So What Next? - Three Tips to Finding Meaning in an Uncertain World - Wisdom from the Depths of Hell

Two hands reaching for one another inside the Holocaust Memorial in Berlin


Rabbi Professor David Halivni was a twinkly, funny and charismatic old man when I met him in the Autumn of 2015. However, as a young teenager he had found himself standing in front of Dr Joseph Mengele, the infamous camp doctor at Auschwitz-Birkenau, and selected for work on his arrival at that camp. The rest of his family perished in the gas chambers.

Subsequently transferred to Dora-Mittelbau, the camp attached to the V1 and V2 rocket factory built into a mountainside in central Germany, he was liberated by US troops on 11 April 1945.

The inmates at Dora-Mittelbau were treated in a brutal and inhumane manner, working 14-hour days and being denied access to basic hygiene, beds, and adequate rations. Around one in three of the roughly 60,000 prisoners who were sent to Dora-Mittelbau died. However, the day of liberation raised as many questions for Halivni as it answered. Yes, he was free. The gates of the camp had been opened by American soldiers, but were they his true liberators? And what did his freedom mean in the light of such loss and destruction?

Halivni’s answers to those two questions provide essential wisdom for all of us living this complicated human existence, because they force us to face our own power and our own authority over ourselves, but they also help us to understand the limitations of that power and how we can support one another in living healthy, happy lives.

David Halivni’s answer to the question as to the identity of his true liberator was to realise that it had always been himself. As another holocaust survivor, Viktor Frankl put it, ‘One can endure anything with a strong enough why.’.

Halivni’s answer to the question about meaning, or to put it another way, the nature of his ‘why’ is enlightening and illustrated by another story of his time in Dora.

A fellow inmate, a Mr Finkelstein, noticed that an SS guard was eating a sausage wrapped in a greasy piece of parchment that turned out to be a fragment (brekl in Yiddish) of the Talmud scroll from a synagogue. Finkelstein approached the guard and bravely asked for the brekl. Amazingly, the guard allowed him to have it. Seeing it as an essential connection to his faith and his community, Finkelstein kept the filthy piece of parchment in his underwear until he collapsed and died and was cremated along with the brekl. For Halivni, despite the destruction of the brekl, Finkelstein had been a beacon of hope in the shape of human contact with a community, a worldview and a ‘why’.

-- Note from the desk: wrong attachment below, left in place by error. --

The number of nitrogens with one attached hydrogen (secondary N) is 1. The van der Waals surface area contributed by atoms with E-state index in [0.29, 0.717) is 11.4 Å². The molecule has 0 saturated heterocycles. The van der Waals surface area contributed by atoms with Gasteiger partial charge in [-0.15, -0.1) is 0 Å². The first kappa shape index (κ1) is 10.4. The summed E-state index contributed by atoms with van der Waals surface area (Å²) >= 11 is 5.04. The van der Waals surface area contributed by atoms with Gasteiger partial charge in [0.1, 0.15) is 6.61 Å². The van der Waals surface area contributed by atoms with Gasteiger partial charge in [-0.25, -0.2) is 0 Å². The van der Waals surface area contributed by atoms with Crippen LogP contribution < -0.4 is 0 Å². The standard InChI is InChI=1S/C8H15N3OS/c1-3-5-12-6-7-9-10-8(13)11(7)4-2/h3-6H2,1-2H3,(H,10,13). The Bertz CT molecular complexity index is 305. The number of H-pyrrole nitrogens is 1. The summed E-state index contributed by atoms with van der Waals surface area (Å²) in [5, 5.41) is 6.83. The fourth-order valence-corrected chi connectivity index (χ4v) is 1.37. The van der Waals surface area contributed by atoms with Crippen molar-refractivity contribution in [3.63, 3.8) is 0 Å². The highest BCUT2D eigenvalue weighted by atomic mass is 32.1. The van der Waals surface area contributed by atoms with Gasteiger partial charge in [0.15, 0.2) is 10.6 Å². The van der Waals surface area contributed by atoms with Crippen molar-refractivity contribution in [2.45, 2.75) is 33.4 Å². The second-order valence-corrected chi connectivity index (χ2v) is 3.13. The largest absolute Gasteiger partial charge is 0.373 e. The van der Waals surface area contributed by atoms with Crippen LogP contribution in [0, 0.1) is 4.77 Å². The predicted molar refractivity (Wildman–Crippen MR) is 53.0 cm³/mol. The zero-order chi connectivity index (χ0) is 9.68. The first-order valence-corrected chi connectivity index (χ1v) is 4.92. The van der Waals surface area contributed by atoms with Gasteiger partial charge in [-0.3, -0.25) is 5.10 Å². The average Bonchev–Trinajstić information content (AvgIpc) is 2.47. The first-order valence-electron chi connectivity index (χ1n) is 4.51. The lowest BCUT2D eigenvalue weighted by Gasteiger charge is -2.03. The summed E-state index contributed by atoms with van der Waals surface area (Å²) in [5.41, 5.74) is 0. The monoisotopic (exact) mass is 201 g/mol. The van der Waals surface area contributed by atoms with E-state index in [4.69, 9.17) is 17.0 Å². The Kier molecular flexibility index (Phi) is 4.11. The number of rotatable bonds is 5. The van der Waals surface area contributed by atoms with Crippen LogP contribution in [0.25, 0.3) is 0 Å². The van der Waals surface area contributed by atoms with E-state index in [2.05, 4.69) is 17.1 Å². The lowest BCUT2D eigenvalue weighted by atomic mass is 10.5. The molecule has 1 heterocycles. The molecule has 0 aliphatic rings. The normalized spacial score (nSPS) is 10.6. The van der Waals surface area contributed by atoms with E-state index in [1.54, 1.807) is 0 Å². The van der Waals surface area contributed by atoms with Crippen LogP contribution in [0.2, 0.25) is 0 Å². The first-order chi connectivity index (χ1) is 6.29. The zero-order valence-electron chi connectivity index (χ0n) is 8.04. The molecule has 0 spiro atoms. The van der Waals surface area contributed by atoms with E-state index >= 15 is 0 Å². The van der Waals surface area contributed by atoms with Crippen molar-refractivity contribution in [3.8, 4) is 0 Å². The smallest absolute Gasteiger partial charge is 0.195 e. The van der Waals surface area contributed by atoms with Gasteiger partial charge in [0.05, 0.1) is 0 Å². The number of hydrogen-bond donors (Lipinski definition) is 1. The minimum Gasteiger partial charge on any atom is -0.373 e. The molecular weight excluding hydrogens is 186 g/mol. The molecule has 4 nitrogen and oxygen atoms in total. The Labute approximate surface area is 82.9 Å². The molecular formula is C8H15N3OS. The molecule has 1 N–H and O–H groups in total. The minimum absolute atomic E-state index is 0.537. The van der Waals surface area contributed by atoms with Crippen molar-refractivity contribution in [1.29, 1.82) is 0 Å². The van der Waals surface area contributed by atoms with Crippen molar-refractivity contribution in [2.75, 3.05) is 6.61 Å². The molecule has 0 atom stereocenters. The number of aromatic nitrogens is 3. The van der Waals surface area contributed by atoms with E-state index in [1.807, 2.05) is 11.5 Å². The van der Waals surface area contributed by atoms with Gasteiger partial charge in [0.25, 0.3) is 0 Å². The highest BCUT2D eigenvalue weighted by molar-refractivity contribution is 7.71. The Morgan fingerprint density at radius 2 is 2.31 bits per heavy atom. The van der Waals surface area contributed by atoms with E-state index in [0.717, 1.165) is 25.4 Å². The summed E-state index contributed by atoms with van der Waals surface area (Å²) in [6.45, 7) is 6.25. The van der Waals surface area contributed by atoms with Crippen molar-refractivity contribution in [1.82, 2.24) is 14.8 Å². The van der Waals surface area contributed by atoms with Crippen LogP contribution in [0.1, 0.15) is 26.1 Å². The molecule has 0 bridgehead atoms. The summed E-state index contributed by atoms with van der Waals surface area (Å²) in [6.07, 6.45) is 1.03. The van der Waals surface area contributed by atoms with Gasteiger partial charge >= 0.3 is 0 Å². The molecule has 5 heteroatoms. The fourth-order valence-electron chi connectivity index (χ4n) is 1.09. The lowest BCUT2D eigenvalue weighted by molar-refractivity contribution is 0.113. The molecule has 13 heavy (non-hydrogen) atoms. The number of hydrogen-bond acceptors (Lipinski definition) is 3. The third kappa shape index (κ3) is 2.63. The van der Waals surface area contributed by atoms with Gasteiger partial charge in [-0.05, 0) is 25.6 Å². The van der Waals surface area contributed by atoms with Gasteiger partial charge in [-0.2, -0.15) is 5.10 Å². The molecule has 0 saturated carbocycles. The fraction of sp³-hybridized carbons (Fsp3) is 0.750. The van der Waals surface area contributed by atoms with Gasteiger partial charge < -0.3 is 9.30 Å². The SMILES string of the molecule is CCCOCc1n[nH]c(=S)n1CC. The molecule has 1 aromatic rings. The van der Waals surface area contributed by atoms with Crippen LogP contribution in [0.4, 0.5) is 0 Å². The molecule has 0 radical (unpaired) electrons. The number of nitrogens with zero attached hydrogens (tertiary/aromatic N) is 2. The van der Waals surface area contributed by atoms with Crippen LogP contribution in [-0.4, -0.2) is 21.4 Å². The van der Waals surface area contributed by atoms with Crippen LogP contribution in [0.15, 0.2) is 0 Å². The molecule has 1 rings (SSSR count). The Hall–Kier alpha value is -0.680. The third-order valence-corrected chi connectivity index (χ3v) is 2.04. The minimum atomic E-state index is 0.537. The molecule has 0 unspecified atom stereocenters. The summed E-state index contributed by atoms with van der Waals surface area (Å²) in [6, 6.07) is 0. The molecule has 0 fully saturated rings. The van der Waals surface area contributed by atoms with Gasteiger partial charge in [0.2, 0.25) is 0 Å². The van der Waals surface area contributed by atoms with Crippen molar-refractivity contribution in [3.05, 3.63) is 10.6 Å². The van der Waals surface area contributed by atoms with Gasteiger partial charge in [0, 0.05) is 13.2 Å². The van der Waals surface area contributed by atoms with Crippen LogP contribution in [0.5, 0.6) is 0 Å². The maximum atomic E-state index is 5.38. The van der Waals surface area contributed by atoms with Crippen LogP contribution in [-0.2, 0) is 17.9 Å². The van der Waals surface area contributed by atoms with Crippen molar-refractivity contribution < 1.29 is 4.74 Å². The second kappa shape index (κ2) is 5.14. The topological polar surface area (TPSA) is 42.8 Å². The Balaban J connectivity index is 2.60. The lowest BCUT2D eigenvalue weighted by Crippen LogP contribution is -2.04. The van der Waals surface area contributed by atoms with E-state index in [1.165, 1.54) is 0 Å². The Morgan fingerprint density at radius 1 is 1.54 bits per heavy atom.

So on 11 April 1945, Halivni knew that the meaning of his liberation was found in himself and in his connection to his ‘Tribe’, his people, his community. And that is true for us too!

Whatever it is you are seeking liberation from, whether it be lockdown, a bad relationship, an unfulfilling or life-draining job, here are some tips based on the experience of David Halivni.

  1. Know your own power: No one can rob you of your innermost liberty unless you let them. If you ever feel like a victim, you are only ever the victim of your own thoughts.

  2. Know your values and find your Tribe. If you are not living in line with your core values, you will die from the inside out. Find people who share those values, love you for being you and will support and uphold you on the bad days.

  3. Know and love your story. The brekl must have been in a pretty vile state when it accompanied Mr Finkelstein to the crematorium, but it was a symbol of his story. However shopsoiled or grubby, frustrating or disappointing your story seems to be, it is your story and it has brought you to today and to reading this article.

So, the gates of the camp lie open before you, the Spring sunshine warms your face, and the same question faces you as faced David Halivni on April 11 1945, ‘What am I going to do in the next 10 minutes?’

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